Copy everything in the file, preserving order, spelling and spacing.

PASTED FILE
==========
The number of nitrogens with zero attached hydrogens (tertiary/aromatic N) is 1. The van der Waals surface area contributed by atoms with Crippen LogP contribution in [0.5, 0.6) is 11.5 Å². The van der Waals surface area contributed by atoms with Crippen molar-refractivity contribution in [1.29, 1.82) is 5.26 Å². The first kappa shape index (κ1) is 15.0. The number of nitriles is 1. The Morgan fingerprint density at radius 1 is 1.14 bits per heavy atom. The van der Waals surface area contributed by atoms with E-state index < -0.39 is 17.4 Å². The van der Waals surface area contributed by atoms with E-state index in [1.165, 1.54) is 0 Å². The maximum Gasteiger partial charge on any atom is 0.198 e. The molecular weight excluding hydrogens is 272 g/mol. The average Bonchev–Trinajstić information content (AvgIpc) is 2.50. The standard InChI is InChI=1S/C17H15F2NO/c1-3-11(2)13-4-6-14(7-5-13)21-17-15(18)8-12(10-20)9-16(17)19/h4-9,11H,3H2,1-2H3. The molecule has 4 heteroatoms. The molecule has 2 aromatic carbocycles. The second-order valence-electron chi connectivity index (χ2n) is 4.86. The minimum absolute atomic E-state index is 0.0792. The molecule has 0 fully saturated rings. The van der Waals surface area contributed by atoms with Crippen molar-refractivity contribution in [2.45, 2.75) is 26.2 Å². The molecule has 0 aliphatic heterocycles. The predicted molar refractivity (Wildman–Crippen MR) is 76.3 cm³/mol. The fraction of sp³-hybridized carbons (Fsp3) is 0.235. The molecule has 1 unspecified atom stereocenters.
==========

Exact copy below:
The number of nitrogens with zero attached hydrogens (tertiary/aromatic N) is 1. The van der Waals surface area contributed by atoms with Crippen LogP contribution in [0.5, 0.6) is 11.5 Å². The van der Waals surface area contributed by atoms with Crippen molar-refractivity contribution in [1.29, 1.82) is 5.26 Å². The first kappa shape index (κ1) is 15.0. The number of nitriles is 1. The Morgan fingerprint density at radius 1 is 1.14 bits per heavy atom. The van der Waals surface area contributed by atoms with E-state index < -0.39 is 17.4 Å². The van der Waals surface area contributed by atoms with E-state index in [1.165, 1.54) is 0 Å². The maximum Gasteiger partial charge on any atom is 0.198 e. The molecular weight excluding hydrogens is 272 g/mol. The average Bonchev–Trinajstić information content (AvgIpc) is 2.50. The standard InChI is InChI=1S/C17H15F2NO/c1-3-11(2)13-4-6-14(7-5-13)21-17-15(18)8-12(10-20)9-16(17)19/h4-9,11H,3H2,1-2H3. The molecule has 4 heteroatoms. The molecule has 2 aromatic carbocycles. The second-order valence-electron chi connectivity index (χ2n) is 4.86. The minimum absolute atomic E-state index is 0.0792. The molecule has 0 fully saturated rings. The van der Waals surface area contributed by atoms with Crippen molar-refractivity contribution in [2.45, 2.75) is 26.2 Å². The molecule has 0 aliphatic heterocycles. The predicted molar refractivity (Wildman–Crippen MR) is 76.3 cm³/mol. The fraction of sp³-hybridized carbons (Fsp3) is 0.235. The molecule has 1 unspecified atom stereocenters.